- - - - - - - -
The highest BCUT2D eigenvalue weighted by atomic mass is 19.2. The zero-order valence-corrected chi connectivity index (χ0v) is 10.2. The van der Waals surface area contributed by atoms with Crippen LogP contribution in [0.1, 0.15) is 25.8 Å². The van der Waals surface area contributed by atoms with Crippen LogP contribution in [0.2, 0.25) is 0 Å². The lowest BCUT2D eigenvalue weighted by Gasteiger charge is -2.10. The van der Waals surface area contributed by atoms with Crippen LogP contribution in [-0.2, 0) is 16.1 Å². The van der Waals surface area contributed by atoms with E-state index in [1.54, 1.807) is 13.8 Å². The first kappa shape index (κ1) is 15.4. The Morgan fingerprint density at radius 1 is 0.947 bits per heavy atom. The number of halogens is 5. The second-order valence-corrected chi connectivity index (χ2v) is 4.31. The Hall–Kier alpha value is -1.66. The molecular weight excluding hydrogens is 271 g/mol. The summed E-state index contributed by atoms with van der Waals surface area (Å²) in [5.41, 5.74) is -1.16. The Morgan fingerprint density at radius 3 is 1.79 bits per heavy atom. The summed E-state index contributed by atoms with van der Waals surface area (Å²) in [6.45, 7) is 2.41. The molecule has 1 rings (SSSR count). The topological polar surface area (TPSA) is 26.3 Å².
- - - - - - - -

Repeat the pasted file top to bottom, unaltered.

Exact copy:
The highest BCUT2D eigenvalue weighted by atomic mass is 19.2. The zero-order valence-corrected chi connectivity index (χ0v) is 10.2. The van der Waals surface area contributed by atoms with Crippen LogP contribution in [0.1, 0.15) is 25.8 Å². The van der Waals surface area contributed by atoms with Crippen LogP contribution in [0.2, 0.25) is 0 Å². The lowest BCUT2D eigenvalue weighted by Gasteiger charge is -2.10. The van der Waals surface area contributed by atoms with Crippen LogP contribution in [-0.2, 0) is 16.1 Å². The van der Waals surface area contributed by atoms with E-state index in [1.54, 1.807) is 13.8 Å². The first kappa shape index (κ1) is 15.4. The Morgan fingerprint density at radius 1 is 0.947 bits per heavy atom. The number of halogens is 5. The second-order valence-corrected chi connectivity index (χ2v) is 4.31. The Hall–Kier alpha value is -1.66. The molecular weight excluding hydrogens is 271 g/mol. The summed E-state index contributed by atoms with van der Waals surface area (Å²) in [5.41, 5.74) is -1.16. The Morgan fingerprint density at radius 3 is 1.79 bits per heavy atom. The summed E-state index contributed by atoms with van der Waals surface area (Å²) in [6.45, 7) is 2.41. The molecule has 1 rings (SSSR count). The topological polar surface area (TPSA) is 26.3 Å².